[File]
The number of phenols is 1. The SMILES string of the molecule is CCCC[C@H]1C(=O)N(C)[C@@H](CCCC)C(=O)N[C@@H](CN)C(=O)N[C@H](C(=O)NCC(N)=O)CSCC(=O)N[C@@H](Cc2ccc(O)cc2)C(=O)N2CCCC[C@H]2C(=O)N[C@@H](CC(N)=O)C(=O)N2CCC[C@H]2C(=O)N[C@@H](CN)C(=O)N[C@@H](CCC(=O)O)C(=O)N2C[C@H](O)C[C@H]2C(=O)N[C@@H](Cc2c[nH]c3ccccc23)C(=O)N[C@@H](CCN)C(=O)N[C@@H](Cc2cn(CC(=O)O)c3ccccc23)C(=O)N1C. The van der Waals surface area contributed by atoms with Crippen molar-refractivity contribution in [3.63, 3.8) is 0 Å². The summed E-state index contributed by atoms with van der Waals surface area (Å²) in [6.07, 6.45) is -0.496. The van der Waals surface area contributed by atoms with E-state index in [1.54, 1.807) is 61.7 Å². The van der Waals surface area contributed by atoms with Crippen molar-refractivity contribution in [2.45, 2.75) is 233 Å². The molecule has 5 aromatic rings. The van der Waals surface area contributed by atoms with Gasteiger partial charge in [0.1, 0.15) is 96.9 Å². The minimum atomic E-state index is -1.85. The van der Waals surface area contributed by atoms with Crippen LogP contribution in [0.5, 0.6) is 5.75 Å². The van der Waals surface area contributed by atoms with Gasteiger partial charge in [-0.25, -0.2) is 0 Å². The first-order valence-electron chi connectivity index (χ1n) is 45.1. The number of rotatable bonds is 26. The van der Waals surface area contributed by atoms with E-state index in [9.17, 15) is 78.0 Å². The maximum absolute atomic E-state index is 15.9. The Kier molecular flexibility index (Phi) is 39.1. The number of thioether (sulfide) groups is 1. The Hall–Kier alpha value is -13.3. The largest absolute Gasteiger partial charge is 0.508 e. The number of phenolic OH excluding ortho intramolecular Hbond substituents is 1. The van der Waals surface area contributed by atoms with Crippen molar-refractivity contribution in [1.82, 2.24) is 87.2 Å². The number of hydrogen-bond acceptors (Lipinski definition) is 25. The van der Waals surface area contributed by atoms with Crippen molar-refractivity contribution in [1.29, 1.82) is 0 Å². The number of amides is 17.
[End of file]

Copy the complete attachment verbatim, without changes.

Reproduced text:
The number of phenols is 1. The SMILES string of the molecule is CCCC[C@H]1C(=O)N(C)[C@@H](CCCC)C(=O)N[C@@H](CN)C(=O)N[C@H](C(=O)NCC(N)=O)CSCC(=O)N[C@@H](Cc2ccc(O)cc2)C(=O)N2CCCC[C@H]2C(=O)N[C@@H](CC(N)=O)C(=O)N2CCC[C@H]2C(=O)N[C@@H](CN)C(=O)N[C@@H](CCC(=O)O)C(=O)N2C[C@H](O)C[C@H]2C(=O)N[C@@H](Cc2c[nH]c3ccccc23)C(=O)N[C@@H](CCN)C(=O)N[C@@H](Cc2cn(CC(=O)O)c3ccccc23)C(=O)N1C. The van der Waals surface area contributed by atoms with Crippen molar-refractivity contribution in [3.63, 3.8) is 0 Å². The summed E-state index contributed by atoms with van der Waals surface area (Å²) in [6.07, 6.45) is -0.496. The van der Waals surface area contributed by atoms with E-state index in [1.54, 1.807) is 61.7 Å². The van der Waals surface area contributed by atoms with Crippen molar-refractivity contribution in [2.45, 2.75) is 233 Å². The molecule has 5 aromatic rings. The van der Waals surface area contributed by atoms with Gasteiger partial charge in [0.1, 0.15) is 96.9 Å². The minimum atomic E-state index is -1.85. The van der Waals surface area contributed by atoms with Crippen LogP contribution in [0.5, 0.6) is 5.75 Å². The van der Waals surface area contributed by atoms with Gasteiger partial charge in [-0.25, -0.2) is 0 Å². The first-order valence-electron chi connectivity index (χ1n) is 45.1. The number of rotatable bonds is 26. The van der Waals surface area contributed by atoms with E-state index in [9.17, 15) is 78.0 Å². The maximum absolute atomic E-state index is 15.9. The Kier molecular flexibility index (Phi) is 39.1. The number of thioether (sulfide) groups is 1. The Hall–Kier alpha value is -13.3. The largest absolute Gasteiger partial charge is 0.508 e. The number of phenolic OH excluding ortho intramolecular Hbond substituents is 1. The van der Waals surface area contributed by atoms with Crippen molar-refractivity contribution in [1.82, 2.24) is 87.2 Å². The number of hydrogen-bond acceptors (Lipinski definition) is 25. The van der Waals surface area contributed by atoms with Crippen molar-refractivity contribution in [1.29, 1.82) is 0 Å². The number of amides is 17.